Over 2000 visitors, including more than 600 children, took the opportunity to explore the work undertaken at the LMB, when it opened its doors to the public, on Saturday 22 June, to celebrate the opening of its new building and the centenary of the Medical Research Council (MRC). The family-friendly event showcased our work through lectures, tours, displays and hands-on activities for all ages.
Amongst the highlights was the chance for children to become scientists, with laboratory activities ranging from ‘See your cells’, ‘DNA discovery zone’, ‘Paper and colour chromatography’ and ‘Mass spectrometry: how to catch a cheat.’ Morgan, aged 10, commented “My favourite bits were mass spectrometry and looking at your own cells. I love science!!!!!.”
Children also took part in the ‘Neuron Art Zone’, where they explored the role of the brain and neurons. They were asked to draw neurons and these were added to a giant display, where they formed connections with other childrens’ drawings and ‘built’ a brain. Amongst the imaginative responses were the ‘tidy bedroom neurons’ and ‘hurt neurons’. Yvonne Vallis, from the LMB’s Neurobiology Division, who led the activity, commented, “It is always a joy to talk with children about science – they are receptive and curious and willing to think about problems. The LMB open day got so many children (and their parents) fired up about the science we do.”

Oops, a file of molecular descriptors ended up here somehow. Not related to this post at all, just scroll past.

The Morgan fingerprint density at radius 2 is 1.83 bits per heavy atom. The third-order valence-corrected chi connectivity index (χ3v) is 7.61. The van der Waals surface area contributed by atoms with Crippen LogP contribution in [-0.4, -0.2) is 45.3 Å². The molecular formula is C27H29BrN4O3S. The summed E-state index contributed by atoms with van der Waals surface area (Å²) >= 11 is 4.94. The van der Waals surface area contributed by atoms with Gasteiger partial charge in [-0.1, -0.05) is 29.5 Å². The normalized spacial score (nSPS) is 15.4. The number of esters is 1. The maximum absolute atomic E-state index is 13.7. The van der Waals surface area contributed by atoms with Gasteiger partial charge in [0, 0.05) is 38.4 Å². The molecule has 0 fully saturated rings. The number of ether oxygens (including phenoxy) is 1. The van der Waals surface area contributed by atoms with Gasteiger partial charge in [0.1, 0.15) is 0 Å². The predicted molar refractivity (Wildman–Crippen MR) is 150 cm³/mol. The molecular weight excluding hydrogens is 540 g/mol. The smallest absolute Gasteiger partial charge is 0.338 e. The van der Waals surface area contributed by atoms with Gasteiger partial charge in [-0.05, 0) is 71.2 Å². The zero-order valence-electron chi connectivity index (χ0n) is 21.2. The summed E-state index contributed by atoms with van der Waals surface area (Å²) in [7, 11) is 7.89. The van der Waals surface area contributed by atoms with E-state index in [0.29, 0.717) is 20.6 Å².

‘Virus wars: antibodies fight back’, ‘The body’s daily clock’ and ‘Can worms unlock the secrets of our minds?’ were three popular interactive displays where the public got to talk to scientists about their work. “I really appreciated the staff taking the time to explain their fascinating research. Thank you!” exclaimed one visitor, while another added, “It was all very interesting. Very impressed by how helpful everyone was and willing to chat.”
More LMB scientists were involved in giving lay-person talks on subjects such as; ‘How alcohol harms you and your baby’, ‘Untangling Alzheimer’s disease’, ‘From oocyte to egg: a dangerous journey at the beginning of life’ and ‘The ribosome: the cell’s protein factory and how antibiotics block it.’
One of the most popular events during the day was the opportunity for the public to get a ‘behind the scenes’ tour of our new labs and facilities. Dressed in lab coats, for the full science experience, they were introduced to key areas of the LMB’s work and found out what it’s like to work in a lab. Comments included, “utterly amazing – sheer high quality commitment of scientists”, “top-grade research facilities and brilliant eye-opener for the public!” and “fantastic building and really well organised event. My kids were really engaged by the activities.”
The day finished with a ‘medical science comedy cabaret’ in the evening, compered by science comedian Steve Cross, where the public joined scientists from the LMB and beyond to explore the lighter side of research with jokes, music and an element of audience participation. Steve joked, to the audience’s delight, about why the new building wouldn’t work and how the LMB could up its Nobel prize count.
Summing up the day, Hugh Pelham, LMB Director, said “Those who were there will know that the open day on Saturday was a huge success, with over 2,000 enthusiastic guests of all ages.”
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